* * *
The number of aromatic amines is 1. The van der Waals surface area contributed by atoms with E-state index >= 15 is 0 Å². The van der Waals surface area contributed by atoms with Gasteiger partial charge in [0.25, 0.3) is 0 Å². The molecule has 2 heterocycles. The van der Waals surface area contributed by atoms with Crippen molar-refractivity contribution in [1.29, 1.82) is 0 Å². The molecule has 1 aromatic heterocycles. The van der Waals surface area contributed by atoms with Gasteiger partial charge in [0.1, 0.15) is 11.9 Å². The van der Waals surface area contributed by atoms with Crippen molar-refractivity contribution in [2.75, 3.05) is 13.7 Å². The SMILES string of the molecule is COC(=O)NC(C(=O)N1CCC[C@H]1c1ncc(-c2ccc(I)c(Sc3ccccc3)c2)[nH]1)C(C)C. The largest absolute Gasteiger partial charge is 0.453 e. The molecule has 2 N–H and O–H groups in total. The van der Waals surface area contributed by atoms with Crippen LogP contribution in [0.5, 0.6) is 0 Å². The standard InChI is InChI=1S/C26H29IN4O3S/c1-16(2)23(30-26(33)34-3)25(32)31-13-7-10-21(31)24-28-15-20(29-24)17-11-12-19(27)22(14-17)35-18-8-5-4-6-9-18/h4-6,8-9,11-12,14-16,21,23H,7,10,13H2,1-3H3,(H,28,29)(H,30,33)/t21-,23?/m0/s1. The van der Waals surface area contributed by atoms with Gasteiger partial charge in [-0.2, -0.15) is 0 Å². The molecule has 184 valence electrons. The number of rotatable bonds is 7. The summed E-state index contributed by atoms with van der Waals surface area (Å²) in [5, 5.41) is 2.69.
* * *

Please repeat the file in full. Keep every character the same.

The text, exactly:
The number of aromatic amines is 1. The van der Waals surface area contributed by atoms with E-state index >= 15 is 0 Å². The van der Waals surface area contributed by atoms with Gasteiger partial charge in [0.25, 0.3) is 0 Å². The molecule has 2 heterocycles. The van der Waals surface area contributed by atoms with Crippen molar-refractivity contribution in [1.29, 1.82) is 0 Å². The molecule has 1 aromatic heterocycles. The van der Waals surface area contributed by atoms with Gasteiger partial charge in [0.1, 0.15) is 11.9 Å². The van der Waals surface area contributed by atoms with Crippen molar-refractivity contribution in [2.75, 3.05) is 13.7 Å². The SMILES string of the molecule is COC(=O)NC(C(=O)N1CCC[C@H]1c1ncc(-c2ccc(I)c(Sc3ccccc3)c2)[nH]1)C(C)C. The largest absolute Gasteiger partial charge is 0.453 e. The molecule has 2 N–H and O–H groups in total. The van der Waals surface area contributed by atoms with Crippen LogP contribution in [0.5, 0.6) is 0 Å². The standard InChI is InChI=1S/C26H29IN4O3S/c1-16(2)23(30-26(33)34-3)25(32)31-13-7-10-21(31)24-28-15-20(29-24)17-11-12-19(27)22(14-17)35-18-8-5-4-6-9-18/h4-6,8-9,11-12,14-16,21,23H,7,10,13H2,1-3H3,(H,28,29)(H,30,33)/t21-,23?/m0/s1. The van der Waals surface area contributed by atoms with Gasteiger partial charge in [-0.2, -0.15) is 0 Å². The molecule has 184 valence electrons. The number of rotatable bonds is 7. The summed E-state index contributed by atoms with van der Waals surface area (Å²) in [5, 5.41) is 2.69.